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1937 Buick Model 48: RESTORATION HAS BEGUN! (Photo)

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Friday October 5, 2018:  Interior Part 3:  Passenger's side rear quarter panel installation




The Model 48 has a dome light switch on the passenger's side pillar.  I figured this should line up properly so it was the first piece I installed.




I gave the fabric a little tug, and marked the dome lamp mounting plate screw holes and the opening for the switch and wires to come through.




Now I have marks to punch the holes open.




On the bench, I used a small punch for the holes, and a larger punch to create the switch opening.




Ready to go.




I had to replace my original dome switch as it does not work any more.  I may open it up later and restore it, but for now, this works.

Check to make sure your switch fits through the pre-punched hole in the cardboard first.  Mine didn't and it made for a little stress.




I ran two screws through the upholstery panel into the dome light switch mounting holes to be sure it's all aligned properly.

Then, I carefully trimmed the panels where they meet at that angle until they fit nice and flush together.

Next, I trimmed a little cardboard away from the window opening so the garnish molding will fit without too much fuss.


After carefully trimming the cardboard, I again test fitted everything with the screw holding the pillar panel in place.

Once satisfied, it was time to move on to the installation.




I sprayed a little Permatex Headliner Adhesive to the perimeter of the cardboard that will be in contact with the metal in the car.

This is the back side of the panel.

Let it tack up for 5 minutes.




Now into the car, I again installed the screws to align everything.  

I cut several releasing incisions and used the "rounded pie" slice technique Ted showed me in a previous post.

The fabric with the black dots are the ones I had to push in first to get a good finish on the corners.  So I marked them when it was out of the car.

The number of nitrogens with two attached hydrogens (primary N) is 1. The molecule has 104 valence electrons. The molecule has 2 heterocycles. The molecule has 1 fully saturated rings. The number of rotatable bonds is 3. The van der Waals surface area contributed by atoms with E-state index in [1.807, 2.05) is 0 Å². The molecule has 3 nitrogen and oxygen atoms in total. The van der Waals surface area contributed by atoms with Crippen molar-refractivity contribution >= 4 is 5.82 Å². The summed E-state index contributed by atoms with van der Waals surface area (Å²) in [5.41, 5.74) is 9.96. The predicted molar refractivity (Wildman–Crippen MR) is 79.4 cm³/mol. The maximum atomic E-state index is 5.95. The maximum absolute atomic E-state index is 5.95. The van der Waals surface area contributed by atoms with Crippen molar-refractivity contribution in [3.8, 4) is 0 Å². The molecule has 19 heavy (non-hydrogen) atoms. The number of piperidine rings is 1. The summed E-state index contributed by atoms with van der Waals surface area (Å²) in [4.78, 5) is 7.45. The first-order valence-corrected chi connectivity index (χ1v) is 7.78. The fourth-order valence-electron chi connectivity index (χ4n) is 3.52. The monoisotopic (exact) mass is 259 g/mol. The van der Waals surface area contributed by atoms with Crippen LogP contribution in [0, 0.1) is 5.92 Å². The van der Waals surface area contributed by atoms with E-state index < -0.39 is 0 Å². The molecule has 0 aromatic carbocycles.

Flapping the fabric back to expose the cardboard, I ran a series of staples into the tack strip to secure the forward edge and the windlace.




Using a very thin plastic tool, I gently pushed the material up and under the panel.  This is why I sprayed the headliner adhesive under there first.

Now the fabric will stay nice and tight, and it was easy to let it lay nice and smooth.





Dome lamp switch plate installed and the panel is lined up to the windlace and the window opening nicely.




Next, I installed the lower panel / armrest.  I first tacked all that fabric all around the perimeter, again using the rounded slice technique.

Being I already pre-fit the panels, the seam aligned very very nice for me.  This panel hangs onto four hooks in the side of the car, and the armrest has two hooks to hold it.

Along the front edge (against the windlace) I tacked in a series of tiny brads, and pulled the fabric over the heads.




Next...  Part (4)


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Friday October 5, 2018:  Interior Part 4



With the pillar panel and the lower panel / armrest installed, it was time to install the upper panel with the headliner welting.

I taped along the headliner where the tack strip is located so I could shoot the staples without ripping the headliner or missing entirely!

Then I tried the panel in, made the releasing incisions where necessary and took my time aligning everything so the seams look good.





These air guns are just great.  I was using Duo-Fast 9/16" staples to go through the welt, the panel, the headliner and into the tack strip.




I worked nice and slow, being sure the welt laid in nice and straight without any weird ups and downs.  

Then I tucked in the fabric just like the pillar panel to give it a nice smooth finish.


Remove all four screws holding your window felt channel to install the garnish molding.  It slides between the two.


At this point, I pushed the garnish molding into place.  Watch your fingers when that thing grabs the lower sill!





The garnish is in, now you have to find your holes that hold the felt channel in place.

Using a punch, I went through the felt, the garnish molding and into the screw hole in the car.




Here is the rear quarter panels.  I'm very satisfied with the seams, the fit and finish.  

The garnish molding looks great against the new fabric.

You see I also installed the window riser handle.




So here's the passenger side as of tonight.


Going forward, I have to install the welt around the front window garnish molding, and install the garnish molding.

Then, up front there is a metal piece that gets covered with headliner material

Then the windshield garnish.  So, still a job ahead.